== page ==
After a two-year investigation into the Oregon football program's illicit payments to recruiting analyst/player agent Willie Lyles, the NCAA finally handed down its punishment. Lyles, who was an advisor to coveted Texas halfbacks LaMichael James and Lache Seastrunk, accepted payment from Oregon for bogus recruiting reports and, presumably, influence with James and Seastrunk.
The punishment was surprisingly insignificant. The NCAA imposed a three-year reduction of one scholarship on the program, further reductions in scouting days and the amount of paid visits the program is allowed to host, and three years of probation.
However, the program avoided a postseason ban — critical to a team that has played in BCS bowls in each of the last four seasons. And the harshest punishment of all, an 18-month show-cause ban against former coach Chip Kelly, will run while he is coaching the Philadelphia Eagles. Whereas Ohio State, USC, and Penn State have had successful programs crippled by postseason bans and scholarship limitations in recent years, Oregon walks away from the Lyles affair largely unscathed.
Naturally, Oregon fans are happy. From SB Nation's Oregon blog, Addicted to Quack:
The penalties are at best a slap on the wrist for the Oregon football program, and reaction has been mixed across the country as to whether the punishment fits the crime, in part because the Ducks have averaged only 83 scholarship players of the 85 maximum over the last four seasons.
The penalties enforced are very similar to those proposed by Oregon in the summary disposition process late last year, and the biggest difference appears to be an added year of probation tied to Oregon's "repeat violator" status.
SB Nation's Dan Rubenstein, a noted Oregon fan, was also ecstatic about the outcome.
The national reaction was mixed. Sports Illustrated columnist Andy Staples approved of the punishment, but sees the inherent contradiction between Oregon and other programs wrecked by NCAA sanctions:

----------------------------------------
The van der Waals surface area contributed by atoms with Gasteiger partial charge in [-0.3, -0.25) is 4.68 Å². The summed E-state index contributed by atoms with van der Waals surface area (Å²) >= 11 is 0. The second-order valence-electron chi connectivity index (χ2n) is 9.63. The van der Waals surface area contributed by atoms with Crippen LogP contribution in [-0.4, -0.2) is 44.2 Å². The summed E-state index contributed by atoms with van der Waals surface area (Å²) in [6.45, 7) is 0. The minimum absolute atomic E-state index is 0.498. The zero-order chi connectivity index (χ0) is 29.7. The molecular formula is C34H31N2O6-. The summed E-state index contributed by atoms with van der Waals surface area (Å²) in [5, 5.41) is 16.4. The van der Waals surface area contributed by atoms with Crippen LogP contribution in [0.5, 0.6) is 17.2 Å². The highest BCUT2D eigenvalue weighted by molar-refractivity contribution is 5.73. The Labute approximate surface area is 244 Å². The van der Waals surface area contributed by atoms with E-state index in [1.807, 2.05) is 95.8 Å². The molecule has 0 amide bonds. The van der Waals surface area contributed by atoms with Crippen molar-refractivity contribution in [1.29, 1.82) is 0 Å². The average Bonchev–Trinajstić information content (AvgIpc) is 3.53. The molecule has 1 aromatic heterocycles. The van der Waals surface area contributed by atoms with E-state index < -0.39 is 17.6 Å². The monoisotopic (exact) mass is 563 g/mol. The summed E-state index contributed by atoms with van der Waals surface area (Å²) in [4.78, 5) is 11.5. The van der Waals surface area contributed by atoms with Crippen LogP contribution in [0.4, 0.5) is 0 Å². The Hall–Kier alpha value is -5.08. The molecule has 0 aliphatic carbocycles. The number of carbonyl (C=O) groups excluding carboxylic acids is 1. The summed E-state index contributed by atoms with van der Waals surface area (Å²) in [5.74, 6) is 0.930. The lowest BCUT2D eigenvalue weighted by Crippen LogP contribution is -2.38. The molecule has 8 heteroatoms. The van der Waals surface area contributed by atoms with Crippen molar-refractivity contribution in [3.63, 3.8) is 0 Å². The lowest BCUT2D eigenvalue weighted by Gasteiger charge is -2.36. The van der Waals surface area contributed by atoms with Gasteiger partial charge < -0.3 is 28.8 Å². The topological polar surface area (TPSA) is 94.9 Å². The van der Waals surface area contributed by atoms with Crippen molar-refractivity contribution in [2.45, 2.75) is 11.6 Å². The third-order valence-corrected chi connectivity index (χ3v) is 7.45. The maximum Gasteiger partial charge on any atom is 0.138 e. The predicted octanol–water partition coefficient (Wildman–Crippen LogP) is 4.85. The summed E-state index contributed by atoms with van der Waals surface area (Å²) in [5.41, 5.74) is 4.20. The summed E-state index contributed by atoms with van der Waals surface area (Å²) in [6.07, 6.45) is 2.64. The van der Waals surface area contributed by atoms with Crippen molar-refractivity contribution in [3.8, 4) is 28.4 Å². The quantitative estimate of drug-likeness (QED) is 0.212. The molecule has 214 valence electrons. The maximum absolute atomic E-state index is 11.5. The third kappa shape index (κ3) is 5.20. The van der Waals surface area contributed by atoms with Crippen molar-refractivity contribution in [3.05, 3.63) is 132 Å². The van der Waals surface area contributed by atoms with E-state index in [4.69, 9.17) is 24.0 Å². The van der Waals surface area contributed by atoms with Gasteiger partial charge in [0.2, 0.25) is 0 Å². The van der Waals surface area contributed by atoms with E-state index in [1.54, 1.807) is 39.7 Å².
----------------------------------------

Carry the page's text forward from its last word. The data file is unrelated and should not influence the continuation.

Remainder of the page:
While [the punishment] may have allowed Oregon to get off light, punishing the current players would not have been a better alternative. No one on Oregon's roster authorized a payment so Lyles might help deliver Temple, Texas, tailback Lache Seastrunk -- who has since transferred to Baylor -- to Eugene. Common sense would dictate that the players on Oregon's roster shouldn't have to suffer. Miraculously, the COI exercised common sense. But because a past COI punished a huge group of USC players for Reggie Bush's wrongdoing, and because NCAA president Mark Emmert circumvented the usual disciplinary process to punish a generation of Penn State players for the wrongdoing of Jerry Sandusky and those who enabled him, the populace wants blood. The inconsistency is the problem. Everyone thinks the NCAA and the schools make things up as the go along because they do make things up as they go along. Meanwhile, the violations themselves are usually byproducts of a flawed system created by the NCAA and the schools. That certainly was the case with Oregon.
CBS Sports' Dennis Dodd thinks the Oregon sanctions will only embolden more "advisors" to leech off high school recruits: